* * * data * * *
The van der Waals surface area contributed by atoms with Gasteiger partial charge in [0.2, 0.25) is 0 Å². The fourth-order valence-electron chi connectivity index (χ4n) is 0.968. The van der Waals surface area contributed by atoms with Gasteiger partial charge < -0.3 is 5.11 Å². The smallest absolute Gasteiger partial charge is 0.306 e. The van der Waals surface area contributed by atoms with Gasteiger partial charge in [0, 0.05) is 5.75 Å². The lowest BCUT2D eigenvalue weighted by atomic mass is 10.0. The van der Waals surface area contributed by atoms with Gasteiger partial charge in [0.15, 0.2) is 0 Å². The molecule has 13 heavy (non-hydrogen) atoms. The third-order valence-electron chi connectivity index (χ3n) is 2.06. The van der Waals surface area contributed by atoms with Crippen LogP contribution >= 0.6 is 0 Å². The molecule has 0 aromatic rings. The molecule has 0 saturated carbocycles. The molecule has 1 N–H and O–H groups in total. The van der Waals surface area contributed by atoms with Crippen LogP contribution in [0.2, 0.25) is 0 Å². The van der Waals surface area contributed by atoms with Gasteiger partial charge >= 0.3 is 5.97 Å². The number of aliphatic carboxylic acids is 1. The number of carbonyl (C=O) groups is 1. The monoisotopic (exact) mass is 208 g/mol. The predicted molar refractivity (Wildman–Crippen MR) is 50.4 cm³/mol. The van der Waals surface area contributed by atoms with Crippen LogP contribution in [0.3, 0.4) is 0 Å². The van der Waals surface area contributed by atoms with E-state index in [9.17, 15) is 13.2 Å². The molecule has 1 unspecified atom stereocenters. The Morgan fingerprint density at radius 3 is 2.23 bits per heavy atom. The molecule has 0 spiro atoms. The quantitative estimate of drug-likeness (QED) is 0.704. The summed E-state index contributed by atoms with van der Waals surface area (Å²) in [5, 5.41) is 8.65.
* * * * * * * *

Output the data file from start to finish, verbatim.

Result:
The van der Waals surface area contributed by atoms with Gasteiger partial charge in [0.2, 0.25) is 0 Å². The fourth-order valence-electron chi connectivity index (χ4n) is 0.968. The van der Waals surface area contributed by atoms with Gasteiger partial charge < -0.3 is 5.11 Å². The smallest absolute Gasteiger partial charge is 0.306 e. The van der Waals surface area contributed by atoms with Gasteiger partial charge in [0, 0.05) is 5.75 Å². The lowest BCUT2D eigenvalue weighted by atomic mass is 10.0. The van der Waals surface area contributed by atoms with Gasteiger partial charge in [0.15, 0.2) is 0 Å². The molecule has 13 heavy (non-hydrogen) atoms. The third-order valence-electron chi connectivity index (χ3n) is 2.06. The van der Waals surface area contributed by atoms with Crippen LogP contribution >= 0.6 is 0 Å². The molecule has 0 aromatic rings. The molecule has 0 saturated carbocycles. The molecule has 1 N–H and O–H groups in total. The van der Waals surface area contributed by atoms with Crippen LogP contribution in [0.2, 0.25) is 0 Å². The van der Waals surface area contributed by atoms with Gasteiger partial charge >= 0.3 is 5.97 Å². The number of aliphatic carboxylic acids is 1. The number of carbonyl (C=O) groups is 1. The monoisotopic (exact) mass is 208 g/mol. The predicted molar refractivity (Wildman–Crippen MR) is 50.4 cm³/mol. The van der Waals surface area contributed by atoms with Crippen LogP contribution in [0.3, 0.4) is 0 Å². The van der Waals surface area contributed by atoms with E-state index in [9.17, 15) is 13.2 Å². The molecule has 1 unspecified atom stereocenters. The Morgan fingerprint density at radius 3 is 2.23 bits per heavy atom. The molecule has 0 spiro atoms. The quantitative estimate of drug-likeness (QED) is 0.704. The summed E-state index contributed by atoms with van der Waals surface area (Å²) in [5, 5.41) is 8.65.